外 (wai, "foreign") typically stands for "the West", "Western," meaning Europe and America.

  4. Michael Watts said,

    June 22, 2019 @ 3:24 pm

    What's the Chinese original expression that's translated as "Western-worship" in the texts above

    I tried to answer this question, and it's left me unimpressed with the English-language reporting. The Quartz article mentioned above is titled China’s weeding out “Western-worship” property names like “Beverly Villa” and “Versailles Garden”.

    That article seems to link to two relevant sources:

    Local governments from at least seven provinces and one autonomous region—Hainan, Guangdong, Fujian, Zhejiang, Sichuan, Shanxi, Shaanxi, and Ningxia—have ordered a number of businesses and residential complexes to “rectify” names that suggest “Western-worship,” “feudal practices,” or “exaggeration,” official documents and news reports (link in Chinese) [1] show.

    In mid-June, authorities told Vienna Hotels Group, a popular hotel chain, to change the names of its 15 branches, because they convey “western-worship,” according to the list (link in Chinese) [2] from Hainan’s civil affairs office.

    Link [1] describes the "洋" rule being enforced as follows: “洋”:指以外国人名、地名命名中国地名,盲目使用外语词及其汉字音译形式命名中国地名,以及用外文拼写中国地名等现象。[洋:indicates the phenomenon of using the name of a foreign person or place to name a Chinese place, blindly using foreign words and/or Chinese characters transcribing their sound to name a Chinese place, and/or using foreign writing to spell the name of a Chinese place, etc.]

    Notably, I don't see mention of worship (I searched for 拜) or of either phrase mentioned by julie lee, there or in the rest of the publication. (It's possible it's somewhere else in there and I didn't find it.)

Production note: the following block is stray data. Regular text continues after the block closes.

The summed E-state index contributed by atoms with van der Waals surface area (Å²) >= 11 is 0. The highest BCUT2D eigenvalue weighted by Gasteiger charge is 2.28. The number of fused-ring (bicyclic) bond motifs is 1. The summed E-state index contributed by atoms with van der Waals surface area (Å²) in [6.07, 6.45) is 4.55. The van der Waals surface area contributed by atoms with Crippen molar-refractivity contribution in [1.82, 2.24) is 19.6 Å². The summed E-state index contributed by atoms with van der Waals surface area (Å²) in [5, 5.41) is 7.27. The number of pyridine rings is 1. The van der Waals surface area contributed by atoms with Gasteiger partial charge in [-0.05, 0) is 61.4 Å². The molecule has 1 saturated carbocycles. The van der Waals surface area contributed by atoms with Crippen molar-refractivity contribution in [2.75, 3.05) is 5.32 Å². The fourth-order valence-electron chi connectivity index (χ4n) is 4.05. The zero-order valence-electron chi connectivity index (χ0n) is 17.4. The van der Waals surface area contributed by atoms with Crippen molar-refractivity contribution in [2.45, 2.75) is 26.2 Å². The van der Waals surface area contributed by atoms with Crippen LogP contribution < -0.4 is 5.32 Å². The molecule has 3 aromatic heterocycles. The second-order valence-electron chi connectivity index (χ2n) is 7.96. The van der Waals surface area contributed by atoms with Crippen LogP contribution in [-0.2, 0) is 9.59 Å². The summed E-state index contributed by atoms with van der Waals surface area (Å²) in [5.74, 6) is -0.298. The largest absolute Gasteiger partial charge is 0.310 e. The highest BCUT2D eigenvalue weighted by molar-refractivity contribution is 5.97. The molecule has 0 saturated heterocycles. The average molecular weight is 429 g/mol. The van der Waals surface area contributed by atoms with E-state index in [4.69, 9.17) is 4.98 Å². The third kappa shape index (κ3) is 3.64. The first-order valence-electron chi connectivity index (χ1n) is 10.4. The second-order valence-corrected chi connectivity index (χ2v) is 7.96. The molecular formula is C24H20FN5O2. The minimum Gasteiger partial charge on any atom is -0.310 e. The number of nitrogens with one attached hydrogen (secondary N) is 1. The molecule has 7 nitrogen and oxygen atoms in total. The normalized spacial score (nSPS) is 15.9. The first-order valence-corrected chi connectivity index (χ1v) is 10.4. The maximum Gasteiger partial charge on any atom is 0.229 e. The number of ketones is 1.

Link [2] is even worse. I downloaded the list of names needing to be changed and found the entries for Vienna Hotels. The list is an Excel spreadsheet which associates a reason to every individual entry, and this is the reason given in each entry for Vienna Hotels, in full: 使用外国地名的地名(奥地利的首都)[place name using a foreign place name (the capital of Austria)].

    I'm quite willing to believe that someone somewhere characterized this policy as applying to names indicating "Western-worship" in some Chinese terms for which that translation would be defensible, but Quartz doesn't seem to be able to support that claim.

  5. cameron said,

    June 22, 2019 @ 5:36 pm

    Thanks to julie lee and Michael Watts for trying to elucidate the "Western-worship" expression.

    It reminded me immediately of the famous Persian phrase qarbzadegi. This Persian word is well-known enough to have its own wikipedia page: https://en.wikipedia.org/wiki/Gharbzadegi

    I wouldn't have been surprised to learn that a similar expression was part of political discourse in China.

  6. Nicki said,

    June 22, 2019 @ 6:36 pm

    I live in Haikou, the capital of Hainan. This has been all over the news here, and we are all curious to see what will come of it. I'm keeping my eye on "San Diego Plaza", a not very large or imposing apartment complex just up the street from me, which as far as I can tell has absolutely nothing to do with the actual city of San Diego.

  7. jdmartinsen said,

    June 22, 2019 @ 6:47 pm

    @Michael Watts: Take another look at the Hainan Civil Affairs Office's XLS document: it assigns each violation to a category, the most common of which by far is 崇洋媚外.

  8. Victor Mair said,

    June 22, 2019 @ 7:24 pm


    Many thanks!

    chóngyáng mèiwài 崇洋媚外 ("be crazy about foreign things and obsequious to foreigners; be subservient to foreigners; have a servile attitude to foreign things; trumpet servility to things foreign")

    That is exactly what Julie Lee said, so thanks to her as well!

  9. Dave Cragin said,

    June 22, 2019 @ 10:53 pm

    For those who haven't been to China, the common use of Western names for businesses is surprising. If you glance quickly around the inside of a Chinese mall in Beijing, you might not immediately realize it was in China because virtually all of the stores have Western names and these signs are often the most prominent.

  10. Guy_H said,

    June 24, 2019 @ 2:35 am

    In Chinese internet slang (admittedly a different beast these days to ordinary Chinese), this could be expressed as 哈歐美 (ha1 ou1 mei3).
    This can be extended to other cultures e.g. Korean (哈韓) or Japanese (哈日) etc.

  11. BobW said,

    June 25, 2019 @ 3:24 pm

    Back in the bad old Soviet days there was a crime called something like "praise of Western technology." The example I recall is that saying the US had good roads (that's how long ago it was) could get a person in trouble.